Originally posted: Sat, 03 Dec 2005 01:31:37
This RAND report precedes the authors' Networks and Netwars and outlines much of what the authors discuss in their chapters from that volume, but in greater detail. What they discuss is, again, fascinating. In their estimation, netwar entails the blurring of offense and defense, spatial boundaries, jurisdictions, and all sorts of distinctions (p.13). This blurring has to do with the newness of networks as an organizational design (as opposed to social networks) (p.19). The networked form, they say, follows other forms ? tribal, institutional, and market ? and although it is not completely new, it is newly enabled by pervasive information technologies (p.33).
In networks, members collaborate heterarchically:
Its key principle is heterarchic collaboration among members who may be dispersed among multiple, often small organizations. Network designs have existed throughout history, but multiorganizational designs are now able to gain strength and mature because the new communications technologies allow small, autonomous, dispersed groups to coordinate and act jointly across great distances as never before. (p.33)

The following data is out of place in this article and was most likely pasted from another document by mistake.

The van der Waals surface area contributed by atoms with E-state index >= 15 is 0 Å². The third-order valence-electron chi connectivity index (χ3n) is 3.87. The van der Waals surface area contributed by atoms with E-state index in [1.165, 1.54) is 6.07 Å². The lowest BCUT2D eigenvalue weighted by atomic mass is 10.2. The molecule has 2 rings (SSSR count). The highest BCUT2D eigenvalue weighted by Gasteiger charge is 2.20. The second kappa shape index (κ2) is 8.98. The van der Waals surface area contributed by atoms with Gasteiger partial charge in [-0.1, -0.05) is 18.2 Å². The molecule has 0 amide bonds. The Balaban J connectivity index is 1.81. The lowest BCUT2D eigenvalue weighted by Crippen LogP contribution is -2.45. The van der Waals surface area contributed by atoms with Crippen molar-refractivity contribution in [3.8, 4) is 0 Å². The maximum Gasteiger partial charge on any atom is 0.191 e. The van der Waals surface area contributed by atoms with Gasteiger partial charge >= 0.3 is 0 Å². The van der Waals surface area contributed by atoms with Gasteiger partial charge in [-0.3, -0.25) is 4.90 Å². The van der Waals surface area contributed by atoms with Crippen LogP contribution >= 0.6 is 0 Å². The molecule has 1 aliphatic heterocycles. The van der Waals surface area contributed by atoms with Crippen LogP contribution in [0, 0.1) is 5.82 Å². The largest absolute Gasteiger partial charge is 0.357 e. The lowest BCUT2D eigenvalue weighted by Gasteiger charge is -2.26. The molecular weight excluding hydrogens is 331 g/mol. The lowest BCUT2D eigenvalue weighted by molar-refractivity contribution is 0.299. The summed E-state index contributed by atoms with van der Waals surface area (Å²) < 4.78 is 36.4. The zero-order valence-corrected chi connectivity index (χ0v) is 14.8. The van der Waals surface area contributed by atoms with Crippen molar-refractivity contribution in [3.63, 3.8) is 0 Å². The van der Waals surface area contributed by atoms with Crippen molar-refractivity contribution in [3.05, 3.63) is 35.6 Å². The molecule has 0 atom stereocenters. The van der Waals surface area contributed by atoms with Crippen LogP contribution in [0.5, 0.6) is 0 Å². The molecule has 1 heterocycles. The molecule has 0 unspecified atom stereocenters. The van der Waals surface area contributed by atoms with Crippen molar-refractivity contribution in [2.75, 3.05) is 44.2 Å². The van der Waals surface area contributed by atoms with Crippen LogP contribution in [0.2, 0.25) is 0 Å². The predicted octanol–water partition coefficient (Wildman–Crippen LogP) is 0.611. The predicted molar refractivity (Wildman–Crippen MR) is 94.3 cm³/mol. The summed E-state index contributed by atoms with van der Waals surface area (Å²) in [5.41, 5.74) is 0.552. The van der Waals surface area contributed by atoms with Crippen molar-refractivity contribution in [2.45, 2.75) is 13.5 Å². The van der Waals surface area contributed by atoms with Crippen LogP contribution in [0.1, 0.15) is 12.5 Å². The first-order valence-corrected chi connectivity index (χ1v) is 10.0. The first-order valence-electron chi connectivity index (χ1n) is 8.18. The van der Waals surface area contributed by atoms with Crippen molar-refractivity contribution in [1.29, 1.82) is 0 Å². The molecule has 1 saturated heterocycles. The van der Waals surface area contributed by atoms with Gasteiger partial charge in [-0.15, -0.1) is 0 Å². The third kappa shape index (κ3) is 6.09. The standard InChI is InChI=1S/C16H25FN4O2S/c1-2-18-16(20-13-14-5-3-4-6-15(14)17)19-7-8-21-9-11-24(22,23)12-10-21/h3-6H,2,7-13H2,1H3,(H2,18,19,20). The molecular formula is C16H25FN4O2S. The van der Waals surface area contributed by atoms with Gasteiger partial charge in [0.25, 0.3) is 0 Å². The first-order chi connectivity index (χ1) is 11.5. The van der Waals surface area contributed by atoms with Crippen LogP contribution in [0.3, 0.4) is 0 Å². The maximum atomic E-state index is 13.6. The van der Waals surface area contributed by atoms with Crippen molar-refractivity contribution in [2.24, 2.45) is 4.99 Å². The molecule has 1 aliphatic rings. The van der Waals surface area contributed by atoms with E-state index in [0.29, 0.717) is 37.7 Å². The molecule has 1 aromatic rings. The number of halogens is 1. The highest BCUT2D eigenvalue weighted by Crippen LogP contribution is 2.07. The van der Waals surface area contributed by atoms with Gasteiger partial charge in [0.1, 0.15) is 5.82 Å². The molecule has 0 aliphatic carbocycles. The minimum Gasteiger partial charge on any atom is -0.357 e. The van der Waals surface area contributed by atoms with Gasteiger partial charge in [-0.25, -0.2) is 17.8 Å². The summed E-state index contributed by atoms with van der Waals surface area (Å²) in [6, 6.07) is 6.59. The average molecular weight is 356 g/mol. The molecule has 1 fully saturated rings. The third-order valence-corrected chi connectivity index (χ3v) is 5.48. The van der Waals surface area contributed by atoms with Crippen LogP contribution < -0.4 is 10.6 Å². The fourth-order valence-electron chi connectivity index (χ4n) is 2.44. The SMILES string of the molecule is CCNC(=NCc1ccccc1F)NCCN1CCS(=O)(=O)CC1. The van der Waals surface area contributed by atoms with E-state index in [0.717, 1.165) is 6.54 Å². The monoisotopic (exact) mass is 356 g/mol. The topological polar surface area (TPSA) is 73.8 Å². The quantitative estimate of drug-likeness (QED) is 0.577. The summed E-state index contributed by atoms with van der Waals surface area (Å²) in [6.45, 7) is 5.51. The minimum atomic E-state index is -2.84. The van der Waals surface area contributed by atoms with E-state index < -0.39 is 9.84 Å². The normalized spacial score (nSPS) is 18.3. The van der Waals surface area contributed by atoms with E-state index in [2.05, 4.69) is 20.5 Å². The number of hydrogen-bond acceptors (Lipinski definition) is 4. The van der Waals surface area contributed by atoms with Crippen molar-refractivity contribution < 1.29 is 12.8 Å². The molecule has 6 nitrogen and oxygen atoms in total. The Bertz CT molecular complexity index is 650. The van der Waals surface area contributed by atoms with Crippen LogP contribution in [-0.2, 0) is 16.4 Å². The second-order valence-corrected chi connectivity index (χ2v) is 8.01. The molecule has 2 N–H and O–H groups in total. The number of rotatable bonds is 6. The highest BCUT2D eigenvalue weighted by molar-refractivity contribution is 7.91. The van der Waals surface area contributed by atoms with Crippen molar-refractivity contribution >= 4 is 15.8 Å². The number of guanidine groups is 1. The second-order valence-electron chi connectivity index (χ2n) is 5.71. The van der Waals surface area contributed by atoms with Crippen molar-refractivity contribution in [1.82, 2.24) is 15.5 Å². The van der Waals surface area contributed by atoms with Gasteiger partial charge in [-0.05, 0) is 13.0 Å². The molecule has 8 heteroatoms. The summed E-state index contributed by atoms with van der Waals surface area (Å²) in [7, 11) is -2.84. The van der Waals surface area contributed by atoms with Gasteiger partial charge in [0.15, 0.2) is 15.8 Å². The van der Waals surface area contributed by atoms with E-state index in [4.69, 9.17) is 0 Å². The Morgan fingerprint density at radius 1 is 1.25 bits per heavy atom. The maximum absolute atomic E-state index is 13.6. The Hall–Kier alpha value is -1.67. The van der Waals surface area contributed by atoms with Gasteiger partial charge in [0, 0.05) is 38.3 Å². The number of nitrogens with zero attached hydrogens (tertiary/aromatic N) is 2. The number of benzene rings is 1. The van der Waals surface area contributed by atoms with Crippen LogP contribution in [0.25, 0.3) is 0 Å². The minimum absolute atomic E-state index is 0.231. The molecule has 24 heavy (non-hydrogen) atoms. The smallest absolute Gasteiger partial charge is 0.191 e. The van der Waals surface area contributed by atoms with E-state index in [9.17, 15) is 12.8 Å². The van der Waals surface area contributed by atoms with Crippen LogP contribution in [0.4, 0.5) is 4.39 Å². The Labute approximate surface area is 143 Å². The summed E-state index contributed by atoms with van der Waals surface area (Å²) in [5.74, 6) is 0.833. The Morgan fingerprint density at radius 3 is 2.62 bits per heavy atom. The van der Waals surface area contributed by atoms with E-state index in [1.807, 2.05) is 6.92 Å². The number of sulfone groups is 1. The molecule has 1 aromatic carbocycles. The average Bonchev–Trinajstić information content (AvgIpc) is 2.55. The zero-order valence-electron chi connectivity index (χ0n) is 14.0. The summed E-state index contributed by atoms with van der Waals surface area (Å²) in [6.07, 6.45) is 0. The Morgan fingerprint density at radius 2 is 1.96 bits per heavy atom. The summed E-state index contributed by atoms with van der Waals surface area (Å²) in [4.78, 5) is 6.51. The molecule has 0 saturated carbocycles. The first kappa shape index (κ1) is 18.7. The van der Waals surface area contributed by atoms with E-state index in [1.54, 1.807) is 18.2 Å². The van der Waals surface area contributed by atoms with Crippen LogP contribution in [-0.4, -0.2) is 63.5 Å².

The authors follow this up with a nice tabular comparison of tribes, institutions, markets, and networks. This table compares key areas, realms, interests, values, risks, and so forth; one thing that caught my eye was the structural comparison of space, time, and action. The authors argue that power is migrating to actors who are skilled at developing networks (p.43) and that networks may lead nation-states to become leaner and work in concert with nonstate actors (p.45). Think in terms of Rumsfeld's "leaner" military, with its precision strikes, emphasis on communications technologies, and heavy use of non-governmental organizations and subcontractors.
In netwar, the authors argue, the targets should be information-rich components: for instance, don't eradicate smugglers' drug crops, target their electronic bank transfers (p.90). The tactics of netwar are oriented not toward destroying assets but toward disrupting communication and coordination.
The authors conclude that netwar is less like Clausewitz and more like Sun Tzu, less like chess and more like Go. Sun Tzu, they argue, understood the importance of information dominance to victory (p.101). >
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